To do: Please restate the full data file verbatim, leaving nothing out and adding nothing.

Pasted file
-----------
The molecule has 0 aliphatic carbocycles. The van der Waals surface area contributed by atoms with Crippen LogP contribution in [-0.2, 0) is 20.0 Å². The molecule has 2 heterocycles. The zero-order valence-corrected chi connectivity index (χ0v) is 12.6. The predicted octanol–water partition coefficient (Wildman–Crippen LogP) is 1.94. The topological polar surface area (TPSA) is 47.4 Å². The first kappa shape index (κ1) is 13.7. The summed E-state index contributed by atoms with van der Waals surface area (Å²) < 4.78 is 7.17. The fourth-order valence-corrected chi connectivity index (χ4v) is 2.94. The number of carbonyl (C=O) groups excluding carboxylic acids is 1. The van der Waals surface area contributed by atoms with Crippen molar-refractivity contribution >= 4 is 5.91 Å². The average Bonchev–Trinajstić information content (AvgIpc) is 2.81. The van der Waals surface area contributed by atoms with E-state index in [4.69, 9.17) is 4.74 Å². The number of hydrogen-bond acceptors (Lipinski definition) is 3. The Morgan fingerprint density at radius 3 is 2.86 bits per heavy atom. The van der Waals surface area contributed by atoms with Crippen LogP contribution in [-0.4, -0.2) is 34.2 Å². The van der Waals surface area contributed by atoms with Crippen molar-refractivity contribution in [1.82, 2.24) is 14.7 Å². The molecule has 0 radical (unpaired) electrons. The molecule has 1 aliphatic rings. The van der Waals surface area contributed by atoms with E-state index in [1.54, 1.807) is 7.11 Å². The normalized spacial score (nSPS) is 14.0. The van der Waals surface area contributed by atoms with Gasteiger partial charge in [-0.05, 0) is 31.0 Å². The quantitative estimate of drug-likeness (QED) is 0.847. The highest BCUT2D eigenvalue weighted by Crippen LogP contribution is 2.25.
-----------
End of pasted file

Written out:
The molecule has 0 aliphatic carbocycles. The van der Waals surface area contributed by atoms with Crippen LogP contribution in [-0.2, 0) is 20.0 Å². The molecule has 2 heterocycles. The zero-order valence-corrected chi connectivity index (χ0v) is 12.6. The predicted octanol–water partition coefficient (Wildman–Crippen LogP) is 1.94. The topological polar surface area (TPSA) is 47.4 Å². The first kappa shape index (κ1) is 13.7. The summed E-state index contributed by atoms with van der Waals surface area (Å²) < 4.78 is 7.17. The fourth-order valence-corrected chi connectivity index (χ4v) is 2.94. The number of carbonyl (C=O) groups excluding carboxylic acids is 1. The van der Waals surface area contributed by atoms with Crippen molar-refractivity contribution >= 4 is 5.91 Å². The average Bonchev–Trinajstić information content (AvgIpc) is 2.81. The van der Waals surface area contributed by atoms with E-state index in [4.69, 9.17) is 4.74 Å². The number of hydrogen-bond acceptors (Lipinski definition) is 3. The Morgan fingerprint density at radius 3 is 2.86 bits per heavy atom. The van der Waals surface area contributed by atoms with Crippen LogP contribution in [-0.4, -0.2) is 34.2 Å². The van der Waals surface area contributed by atoms with Crippen molar-refractivity contribution in [1.82, 2.24) is 14.7 Å². The molecule has 0 radical (unpaired) electrons. The molecule has 1 aliphatic rings. The van der Waals surface area contributed by atoms with E-state index in [1.54, 1.807) is 7.11 Å². The normalized spacial score (nSPS) is 14.0. The van der Waals surface area contributed by atoms with Gasteiger partial charge in [-0.05, 0) is 31.0 Å². The quantitative estimate of drug-likeness (QED) is 0.847. The highest BCUT2D eigenvalue weighted by Crippen LogP contribution is 2.25.